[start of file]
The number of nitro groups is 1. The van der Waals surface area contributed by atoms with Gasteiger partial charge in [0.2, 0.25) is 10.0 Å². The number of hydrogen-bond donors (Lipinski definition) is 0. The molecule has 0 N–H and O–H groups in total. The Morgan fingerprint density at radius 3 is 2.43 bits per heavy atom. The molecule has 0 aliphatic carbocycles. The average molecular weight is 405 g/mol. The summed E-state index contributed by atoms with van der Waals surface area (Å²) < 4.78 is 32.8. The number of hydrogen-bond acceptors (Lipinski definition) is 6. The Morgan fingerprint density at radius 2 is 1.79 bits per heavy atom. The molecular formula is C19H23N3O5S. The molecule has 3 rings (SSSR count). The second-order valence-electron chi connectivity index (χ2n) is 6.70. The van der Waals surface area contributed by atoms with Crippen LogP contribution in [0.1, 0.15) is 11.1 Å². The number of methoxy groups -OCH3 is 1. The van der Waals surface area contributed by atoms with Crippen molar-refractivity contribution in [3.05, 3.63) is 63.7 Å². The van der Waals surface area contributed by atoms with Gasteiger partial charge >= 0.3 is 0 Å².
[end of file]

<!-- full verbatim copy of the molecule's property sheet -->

The number of nitro groups is 1. The van der Waals surface area contributed by atoms with Gasteiger partial charge in [0.2, 0.25) is 10.0 Å². The number of hydrogen-bond donors (Lipinski definition) is 0. The molecule has 0 N–H and O–H groups in total. The Morgan fingerprint density at radius 3 is 2.43 bits per heavy atom. The molecule has 0 aliphatic carbocycles. The average molecular weight is 405 g/mol. The summed E-state index contributed by atoms with van der Waals surface area (Å²) < 4.78 is 32.8. The number of hydrogen-bond acceptors (Lipinski definition) is 6. The Morgan fingerprint density at radius 2 is 1.79 bits per heavy atom. The molecular formula is C19H23N3O5S. The molecule has 3 rings (SSSR count). The second-order valence-electron chi connectivity index (χ2n) is 6.70. The van der Waals surface area contributed by atoms with Crippen LogP contribution in [0.1, 0.15) is 11.1 Å². The number of methoxy groups -OCH3 is 1. The van der Waals surface area contributed by atoms with Crippen molar-refractivity contribution in [3.05, 3.63) is 63.7 Å². The van der Waals surface area contributed by atoms with Gasteiger partial charge >= 0.3 is 0 Å².